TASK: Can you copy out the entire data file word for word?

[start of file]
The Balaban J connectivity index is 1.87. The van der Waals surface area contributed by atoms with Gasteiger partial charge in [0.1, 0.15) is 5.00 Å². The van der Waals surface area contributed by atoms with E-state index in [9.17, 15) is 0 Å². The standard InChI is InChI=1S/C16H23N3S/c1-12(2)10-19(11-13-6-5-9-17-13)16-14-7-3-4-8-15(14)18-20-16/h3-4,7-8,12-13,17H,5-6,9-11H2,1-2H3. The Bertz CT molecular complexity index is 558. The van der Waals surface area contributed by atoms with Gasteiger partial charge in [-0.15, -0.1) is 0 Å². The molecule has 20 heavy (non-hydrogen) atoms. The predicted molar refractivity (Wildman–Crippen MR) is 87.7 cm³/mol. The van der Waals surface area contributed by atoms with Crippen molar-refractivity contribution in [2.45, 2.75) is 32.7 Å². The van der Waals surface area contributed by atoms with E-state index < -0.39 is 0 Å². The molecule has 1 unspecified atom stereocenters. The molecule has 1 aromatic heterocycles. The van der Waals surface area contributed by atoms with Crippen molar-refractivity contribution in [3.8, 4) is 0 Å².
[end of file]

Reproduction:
The Balaban J connectivity index is 1.87. The van der Waals surface area contributed by atoms with Gasteiger partial charge in [0.1, 0.15) is 5.00 Å². The van der Waals surface area contributed by atoms with E-state index in [9.17, 15) is 0 Å². The standard InChI is InChI=1S/C16H23N3S/c1-12(2)10-19(11-13-6-5-9-17-13)16-14-7-3-4-8-15(14)18-20-16/h3-4,7-8,12-13,17H,5-6,9-11H2,1-2H3. The Bertz CT molecular complexity index is 558. The van der Waals surface area contributed by atoms with Gasteiger partial charge in [-0.15, -0.1) is 0 Å². The molecule has 20 heavy (non-hydrogen) atoms. The predicted molar refractivity (Wildman–Crippen MR) is 87.7 cm³/mol. The van der Waals surface area contributed by atoms with Crippen molar-refractivity contribution in [2.45, 2.75) is 32.7 Å². The van der Waals surface area contributed by atoms with E-state index < -0.39 is 0 Å². The molecule has 1 unspecified atom stereocenters. The molecule has 1 aromatic heterocycles. The van der Waals surface area contributed by atoms with Crippen molar-refractivity contribution in [3.8, 4) is 0 Å².